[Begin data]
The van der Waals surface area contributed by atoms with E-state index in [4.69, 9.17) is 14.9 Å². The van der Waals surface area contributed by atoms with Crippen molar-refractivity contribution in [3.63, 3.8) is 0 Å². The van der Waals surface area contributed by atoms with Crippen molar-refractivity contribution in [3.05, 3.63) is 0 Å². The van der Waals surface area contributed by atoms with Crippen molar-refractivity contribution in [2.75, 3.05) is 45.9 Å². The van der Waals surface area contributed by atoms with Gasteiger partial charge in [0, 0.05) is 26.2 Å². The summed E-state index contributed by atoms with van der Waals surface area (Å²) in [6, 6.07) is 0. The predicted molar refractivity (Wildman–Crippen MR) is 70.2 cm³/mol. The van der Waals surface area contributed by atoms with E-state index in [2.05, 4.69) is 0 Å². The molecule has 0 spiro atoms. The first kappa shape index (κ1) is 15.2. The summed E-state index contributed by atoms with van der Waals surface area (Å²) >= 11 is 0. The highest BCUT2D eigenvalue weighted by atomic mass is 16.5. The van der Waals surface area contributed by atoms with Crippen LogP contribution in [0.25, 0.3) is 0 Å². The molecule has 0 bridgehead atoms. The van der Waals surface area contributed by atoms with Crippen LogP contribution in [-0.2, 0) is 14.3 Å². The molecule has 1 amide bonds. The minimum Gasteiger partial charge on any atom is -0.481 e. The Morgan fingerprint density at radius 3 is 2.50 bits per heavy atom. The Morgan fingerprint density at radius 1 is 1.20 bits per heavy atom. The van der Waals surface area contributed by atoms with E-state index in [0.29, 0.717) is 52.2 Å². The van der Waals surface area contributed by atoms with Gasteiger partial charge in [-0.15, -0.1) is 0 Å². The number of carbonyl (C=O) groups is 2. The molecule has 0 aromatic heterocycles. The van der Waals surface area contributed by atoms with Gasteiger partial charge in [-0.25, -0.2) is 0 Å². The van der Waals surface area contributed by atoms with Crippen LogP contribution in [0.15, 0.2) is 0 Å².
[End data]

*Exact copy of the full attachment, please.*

The van der Waals surface area contributed by atoms with E-state index in [4.69, 9.17) is 14.9 Å². The van der Waals surface area contributed by atoms with Crippen molar-refractivity contribution in [3.63, 3.8) is 0 Å². The van der Waals surface area contributed by atoms with Crippen molar-refractivity contribution in [3.05, 3.63) is 0 Å². The van der Waals surface area contributed by atoms with Crippen molar-refractivity contribution in [2.75, 3.05) is 45.9 Å². The van der Waals surface area contributed by atoms with Gasteiger partial charge in [0, 0.05) is 26.2 Å². The summed E-state index contributed by atoms with van der Waals surface area (Å²) in [6, 6.07) is 0. The predicted molar refractivity (Wildman–Crippen MR) is 70.2 cm³/mol. The van der Waals surface area contributed by atoms with E-state index in [2.05, 4.69) is 0 Å². The molecule has 0 spiro atoms. The first kappa shape index (κ1) is 15.2. The summed E-state index contributed by atoms with van der Waals surface area (Å²) >= 11 is 0. The highest BCUT2D eigenvalue weighted by atomic mass is 16.5. The van der Waals surface area contributed by atoms with Crippen LogP contribution in [0.25, 0.3) is 0 Å². The molecule has 0 bridgehead atoms. The van der Waals surface area contributed by atoms with Crippen LogP contribution in [-0.2, 0) is 14.3 Å². The molecule has 1 amide bonds. The minimum Gasteiger partial charge on any atom is -0.481 e. The Morgan fingerprint density at radius 3 is 2.50 bits per heavy atom. The Morgan fingerprint density at radius 1 is 1.20 bits per heavy atom. The van der Waals surface area contributed by atoms with E-state index in [0.29, 0.717) is 52.2 Å². The van der Waals surface area contributed by atoms with Gasteiger partial charge in [-0.15, -0.1) is 0 Å². The number of carbonyl (C=O) groups is 2. The molecule has 0 aromatic heterocycles. The van der Waals surface area contributed by atoms with Gasteiger partial charge in [-0.25, -0.2) is 0 Å². The van der Waals surface area contributed by atoms with Crippen LogP contribution in [0.15, 0.2) is 0 Å².